Good idea about the treats. I have been trying to use positive reinforcement with her and it is working very well. I honestly believe that the vet decided she was aggressive due to her being a terrier, she described her as hysterical, feisty and a little madam.
Butterflowers that is awful, I wouldn't do any of those things. Think you should change vets as well!

Butterflowers Tue 02-Jun-15 17:59:38

I'm definately considering it. They keeping telling me to have him neutered at 6 months too, even though I've tried telling them I would prefer to leave it until he's over 12 months. They wanted to know my reasons and said that if I didn't do it at 6 months he would have formed bad habits by the time he is 12 months old. Talk about putting new puppy owners under pressure.

hoochymama1 Tue 02-Jun-15 18:29:11

Poor puppysad Your instincts are right, goaliemum, also echo what people have said about a vet change.
I have a westie bitch, now just over a year. She mouthed a lot, and still does first thing in the morning, but now controls it better.
Also, the soreness might be part of the skin infections that westies are prone to. Ddog also had sore ear, underlegs at the same age. We now use malaseb every now and again, and feed her millies wolfheart, it hasnt returned..
Wishing you all the best. Change vets, what a horrible person, and so abusiveshock

GoalieMum Tue 02-Jun-15 18:44:00

Hoochymama1 what is malaseb? Is it something from the vets or can you just buy it? Actually changed yesterday to Millie's Wolfheart, so hoping that helps.
Yes am still fuming that it happened, that I didn't stop it, but at least I can make sure it doesn't happen again. I assumed wrongly that the vet knew what she was doing, compared to me who has never had a dog before. So glad everyone feels the same, it is great to hear others opinions.

Scuttlebutter Tue 02-Jun-15 18:45:16

Just wanted to add my voice to the chorus saying Change your vet. Our vet (and the nurse team) are so incredibly gentle with our dogs. We have one who is bitey if he is frightened so we always muzzle when we attend. Fortunately, even then, that is only necessary if any poking or prodding is happening. We even pop in to say hello to the practice if we are passing - and all the practice staff encourage this sort of visit and give lots of treat/fusses as it's all good for building up positive associations. I find it so utterly depressing that vets are still coming out with this dominance nonsense. sad

hoochymama1 Tue 02-Jun-15 18:58:07

Goaliemum Malaseb is a strong shampoo only on prescription. That's why it's important to have a good vet, as westies do have these ongoing skin problems. Which means lots of possible visits. This we use too. I have talked to westie owners who use just water, or baby shampoo, and it is probably a good thing to bathe her as little as possible.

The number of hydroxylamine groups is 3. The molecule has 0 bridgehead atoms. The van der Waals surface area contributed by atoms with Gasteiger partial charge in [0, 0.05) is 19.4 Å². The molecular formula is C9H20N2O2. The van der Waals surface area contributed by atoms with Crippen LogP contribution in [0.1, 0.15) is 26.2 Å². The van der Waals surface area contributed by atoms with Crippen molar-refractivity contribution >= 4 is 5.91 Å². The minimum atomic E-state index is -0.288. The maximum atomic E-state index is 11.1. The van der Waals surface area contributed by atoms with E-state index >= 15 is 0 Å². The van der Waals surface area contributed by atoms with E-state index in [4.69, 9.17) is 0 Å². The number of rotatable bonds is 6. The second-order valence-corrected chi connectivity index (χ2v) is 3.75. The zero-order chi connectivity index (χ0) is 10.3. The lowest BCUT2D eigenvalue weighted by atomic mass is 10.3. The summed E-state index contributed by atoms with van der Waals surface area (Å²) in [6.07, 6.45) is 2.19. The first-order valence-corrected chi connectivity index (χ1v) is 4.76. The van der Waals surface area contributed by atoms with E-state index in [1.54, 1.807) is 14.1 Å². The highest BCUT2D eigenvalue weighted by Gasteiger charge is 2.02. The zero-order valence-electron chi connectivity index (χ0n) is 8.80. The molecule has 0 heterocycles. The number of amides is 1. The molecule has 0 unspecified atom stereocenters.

I can just encourage you, as we were so worried about hoochydog too. She is our first dog, but she has settled down enormously just by being gentle with her...I really dont go in for all this pack leader lark, but when you first have a dog you don't know what to do. I have found these boards full of sensible advice.
Enjoy her! grin

hoochymama1 Tue 02-Jun-15 19:03:07

Oo before I forget. Millies is good stuff and she loves it!
We use 50/50 salmon and countryside mix, as salmon is supposed to be good for their skin. But they will advise you.

toboldlygo Tue 02-Jun-15 19:15:36

Before anyone goes switching practices it can be worth asking to see another vet in the same practice, assuming it's not a small one man band.

Some of the vets at our place are still adherents of dominance theory, others are well up to date on modern methods - same as the nurses and receptionists, there's a real range of areas of expertise - I'd hate for a new client to tar all the employees with the same brush. We put a huge amount of effort into our puppy clinics and socialisation opportunities, it's so easily undone by a casual 'pack leader' comment from one of the less enlightened vets. Drives us potty! angry

GoalieMum Tue 02-Jun-15 20:11:45

Unfortunately she is the main vet there. This is a well recommended vet practice, but it is not for us.
One other thing the vet told me to do was that if my puppy got my finger in her mouth, to make her let it go I should push my finger down her throat to make her gag and then let go. Is this something people do? Sounds awful to me.

Aked Tue 02-Jun-15 20:23:10

Errrm,no. Run OP, run!! grin

toboldlygo Tue 02-Jun-15 21:06:13

Ok, I take it back - she is a loon - run away! grin